“If this association is confirmed, randomised controlled trials in people with inoperable lung cancer are warranted, with interventions designed to improve levels of physical activity.”

 

‘Association between Physical Activity and Reduced Mortality in Inoperable Lung Cancer’ was published in the Journal of Clinical Medicine.

END


ELSE PRESS RELEASES FROM THIS DATE:

Telehealth mindfulness-oriented recovery enhancement vs usual care in individuals with opioid use disorder and pain

2023-12-08
About The Study: In this randomized clinical trial of 154 individuals with chronic pain in methadone treatment for an opioid use disorder, relative to usual care, Mindfulness-Oriented Recovery Enhancement (MORE) plus usual care demonstrated efficacy for decreasing drug use, pain, and depression and increasing methadone treatment retention and adherence. Participants receiving MORE attended eight weekly, 2-hour telehealth groups that provided training in mindfulness, reappraisal, and savoring in addition to usual care. Authors: Nina Cooperman, Psy.D., of ...

First international expert and patient collaboration recommends changes to development, assessment, and approval of mental health medicines for young people

2023-12-08
For the first time, a major group of international experts and patients have cooperated defining new parameters for the development of medicines to treat children and young people.  They make a series of recommendations on how the processes should be improved.  The work is published today in the peer-reviewed journal, The Lancet Psychiatry. The work was led by a group of experts from the Child and Adolescent Network of the European College of Neuropsychopharmacology (ECNP), alongside representatives from the European Medicine Agency (EMA) and families ...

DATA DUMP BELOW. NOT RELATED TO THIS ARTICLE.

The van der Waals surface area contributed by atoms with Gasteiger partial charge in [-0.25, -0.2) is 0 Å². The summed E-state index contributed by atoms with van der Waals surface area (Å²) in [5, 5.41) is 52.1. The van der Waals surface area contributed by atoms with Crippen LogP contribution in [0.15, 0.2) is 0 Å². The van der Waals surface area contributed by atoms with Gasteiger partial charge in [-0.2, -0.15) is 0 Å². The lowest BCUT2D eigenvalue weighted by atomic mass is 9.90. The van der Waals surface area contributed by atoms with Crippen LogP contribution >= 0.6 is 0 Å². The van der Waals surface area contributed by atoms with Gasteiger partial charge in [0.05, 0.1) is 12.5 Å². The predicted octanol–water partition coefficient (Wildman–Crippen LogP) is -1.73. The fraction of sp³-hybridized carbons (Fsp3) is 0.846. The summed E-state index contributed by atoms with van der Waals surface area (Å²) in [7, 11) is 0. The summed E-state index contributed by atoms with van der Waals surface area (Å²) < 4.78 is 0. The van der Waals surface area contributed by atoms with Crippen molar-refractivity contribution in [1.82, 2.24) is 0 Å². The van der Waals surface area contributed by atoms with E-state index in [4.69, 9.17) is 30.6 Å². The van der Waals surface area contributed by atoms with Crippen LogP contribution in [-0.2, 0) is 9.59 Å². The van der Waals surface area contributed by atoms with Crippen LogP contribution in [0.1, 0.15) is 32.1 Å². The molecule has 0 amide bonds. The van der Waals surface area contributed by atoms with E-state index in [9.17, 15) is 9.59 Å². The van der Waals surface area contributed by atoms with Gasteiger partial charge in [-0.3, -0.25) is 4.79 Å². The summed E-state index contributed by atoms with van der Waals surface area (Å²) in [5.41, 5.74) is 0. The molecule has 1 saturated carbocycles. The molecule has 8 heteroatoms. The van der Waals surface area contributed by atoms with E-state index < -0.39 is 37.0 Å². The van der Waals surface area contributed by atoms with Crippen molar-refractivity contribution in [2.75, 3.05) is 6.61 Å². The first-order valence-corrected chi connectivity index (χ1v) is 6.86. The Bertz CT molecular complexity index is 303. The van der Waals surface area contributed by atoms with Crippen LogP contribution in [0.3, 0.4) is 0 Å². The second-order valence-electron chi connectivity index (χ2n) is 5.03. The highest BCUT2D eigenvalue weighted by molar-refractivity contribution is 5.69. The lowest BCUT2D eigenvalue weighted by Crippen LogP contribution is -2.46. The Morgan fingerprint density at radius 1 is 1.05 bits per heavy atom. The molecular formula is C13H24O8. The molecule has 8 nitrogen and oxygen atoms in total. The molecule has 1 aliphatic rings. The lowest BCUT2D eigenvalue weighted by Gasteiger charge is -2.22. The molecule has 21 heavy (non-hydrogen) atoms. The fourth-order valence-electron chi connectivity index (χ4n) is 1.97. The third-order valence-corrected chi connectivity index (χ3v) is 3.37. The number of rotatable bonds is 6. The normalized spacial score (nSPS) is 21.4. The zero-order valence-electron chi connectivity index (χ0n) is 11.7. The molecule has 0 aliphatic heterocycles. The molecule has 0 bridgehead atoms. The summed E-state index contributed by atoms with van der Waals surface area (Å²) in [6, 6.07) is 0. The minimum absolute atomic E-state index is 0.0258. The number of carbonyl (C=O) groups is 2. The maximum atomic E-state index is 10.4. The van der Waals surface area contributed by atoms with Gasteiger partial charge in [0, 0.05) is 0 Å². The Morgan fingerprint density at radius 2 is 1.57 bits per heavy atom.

Virtual reality simulations can help autistic people complete real-world tasks, MU study finds

Virtual reality simulations can help autistic people complete real-world tasks, MU study finds
2023-12-08
COLUMBIA, Mo. -- Many people associate virtual reality headsets with interactive video games, but a researcher at the University of Missouri is using them for something far more important — helping autistic people navigate public transportation on college campuses. MU researcher Noah Glaser — in collaboration with Matthew Schmidt, an associate professor at the University of Georgia, and others — partnered with a program at the University of Cincinnati on a pair of studies geared toward providing autistic people virtual training opportunities to practice ...

First hints of nuclear fission in cosmos revealed by models, observations

First hints of nuclear fission in cosmos revealed by models, observations
2023-12-08
LOS ALAMOS, N.M., Dec. 7, 2023 — The elements above iron on the periodic table are thought to be created in cataclysmic explosions like the merger of two neutron stars or in rare classes of supernovae. New research suggests fission may operate in the cosmos during the creation of the heavy elements. Combing through data on a variety of elements that reside in very old stars, researchers have found a potential signature of fission, indicating that nature is likely to produce superheavy nuclei beyond the heaviest elements on the periodic table. “People have thought fission was happening in the cosmos, but ...